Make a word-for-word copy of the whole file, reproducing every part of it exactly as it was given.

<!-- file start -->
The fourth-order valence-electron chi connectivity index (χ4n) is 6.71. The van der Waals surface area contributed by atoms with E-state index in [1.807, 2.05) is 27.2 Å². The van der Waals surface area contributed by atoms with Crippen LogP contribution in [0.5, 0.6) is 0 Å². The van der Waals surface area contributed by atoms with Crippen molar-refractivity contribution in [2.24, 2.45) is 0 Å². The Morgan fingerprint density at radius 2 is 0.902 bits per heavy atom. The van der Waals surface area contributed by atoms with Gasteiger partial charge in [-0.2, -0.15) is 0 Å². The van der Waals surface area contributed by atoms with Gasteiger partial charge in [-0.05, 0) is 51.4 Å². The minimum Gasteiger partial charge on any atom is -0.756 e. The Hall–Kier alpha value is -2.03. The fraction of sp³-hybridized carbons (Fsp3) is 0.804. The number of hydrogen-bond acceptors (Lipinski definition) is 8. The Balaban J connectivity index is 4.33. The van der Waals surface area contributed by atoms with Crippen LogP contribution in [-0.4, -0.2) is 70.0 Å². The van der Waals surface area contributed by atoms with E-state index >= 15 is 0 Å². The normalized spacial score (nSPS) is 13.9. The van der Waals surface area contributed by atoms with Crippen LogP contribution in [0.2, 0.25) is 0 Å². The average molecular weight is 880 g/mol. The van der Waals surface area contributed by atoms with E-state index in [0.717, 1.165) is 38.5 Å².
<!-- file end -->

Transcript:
The fourth-order valence-electron chi connectivity index (χ4n) is 6.71. The van der Waals surface area contributed by atoms with E-state index in [1.807, 2.05) is 27.2 Å². The van der Waals surface area contributed by atoms with Crippen LogP contribution in [0.5, 0.6) is 0 Å². The van der Waals surface area contributed by atoms with Crippen molar-refractivity contribution in [2.24, 2.45) is 0 Å². The Morgan fingerprint density at radius 2 is 0.902 bits per heavy atom. The van der Waals surface area contributed by atoms with Gasteiger partial charge in [-0.2, -0.15) is 0 Å². The van der Waals surface area contributed by atoms with Gasteiger partial charge in [-0.05, 0) is 51.4 Å². The minimum Gasteiger partial charge on any atom is -0.756 e. The Hall–Kier alpha value is -2.03. The fraction of sp³-hybridized carbons (Fsp3) is 0.804. The number of hydrogen-bond acceptors (Lipinski definition) is 8. The Balaban J connectivity index is 4.33. The van der Waals surface area contributed by atoms with Crippen LogP contribution in [-0.4, -0.2) is 70.0 Å². The van der Waals surface area contributed by atoms with E-state index >= 15 is 0 Å². The normalized spacial score (nSPS) is 13.9. The van der Waals surface area contributed by atoms with Crippen LogP contribution in [0.2, 0.25) is 0 Å². The average molecular weight is 880 g/mol. The van der Waals surface area contributed by atoms with E-state index in [0.717, 1.165) is 38.5 Å².